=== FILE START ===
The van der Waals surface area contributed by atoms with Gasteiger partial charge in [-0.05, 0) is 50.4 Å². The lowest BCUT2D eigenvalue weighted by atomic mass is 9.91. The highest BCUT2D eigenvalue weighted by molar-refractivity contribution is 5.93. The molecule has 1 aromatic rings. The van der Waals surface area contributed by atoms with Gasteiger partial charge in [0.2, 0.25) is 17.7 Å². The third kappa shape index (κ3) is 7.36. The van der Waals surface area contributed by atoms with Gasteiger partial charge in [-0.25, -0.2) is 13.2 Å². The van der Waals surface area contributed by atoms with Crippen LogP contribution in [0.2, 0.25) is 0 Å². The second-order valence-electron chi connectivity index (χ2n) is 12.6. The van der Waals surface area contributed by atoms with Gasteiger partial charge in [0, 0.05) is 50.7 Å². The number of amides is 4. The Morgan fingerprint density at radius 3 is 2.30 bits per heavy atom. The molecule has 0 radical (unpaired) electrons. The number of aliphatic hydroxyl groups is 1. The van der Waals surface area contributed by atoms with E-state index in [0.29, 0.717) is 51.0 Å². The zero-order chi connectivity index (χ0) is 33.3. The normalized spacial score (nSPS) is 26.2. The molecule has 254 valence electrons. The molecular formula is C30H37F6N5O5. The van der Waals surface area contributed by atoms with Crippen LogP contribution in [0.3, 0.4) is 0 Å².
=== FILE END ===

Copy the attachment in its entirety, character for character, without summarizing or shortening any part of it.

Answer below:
The van der Waals surface area contributed by atoms with Gasteiger partial charge in [-0.05, 0) is 50.4 Å². The lowest BCUT2D eigenvalue weighted by atomic mass is 9.91. The highest BCUT2D eigenvalue weighted by molar-refractivity contribution is 5.93. The molecule has 1 aromatic rings. The van der Waals surface area contributed by atoms with Gasteiger partial charge in [0.2, 0.25) is 17.7 Å². The third kappa shape index (κ3) is 7.36. The van der Waals surface area contributed by atoms with Gasteiger partial charge in [-0.25, -0.2) is 13.2 Å². The van der Waals surface area contributed by atoms with Crippen LogP contribution in [0.2, 0.25) is 0 Å². The second-order valence-electron chi connectivity index (χ2n) is 12.6. The van der Waals surface area contributed by atoms with Gasteiger partial charge in [0, 0.05) is 50.7 Å². The number of amides is 4. The Morgan fingerprint density at radius 3 is 2.30 bits per heavy atom. The molecule has 0 radical (unpaired) electrons. The number of aliphatic hydroxyl groups is 1. The van der Waals surface area contributed by atoms with E-state index in [0.29, 0.717) is 51.0 Å². The zero-order chi connectivity index (χ0) is 33.3. The normalized spacial score (nSPS) is 26.2. The molecule has 254 valence electrons. The molecular formula is C30H37F6N5O5. The van der Waals surface area contributed by atoms with Crippen LogP contribution in [0.3, 0.4) is 0 Å².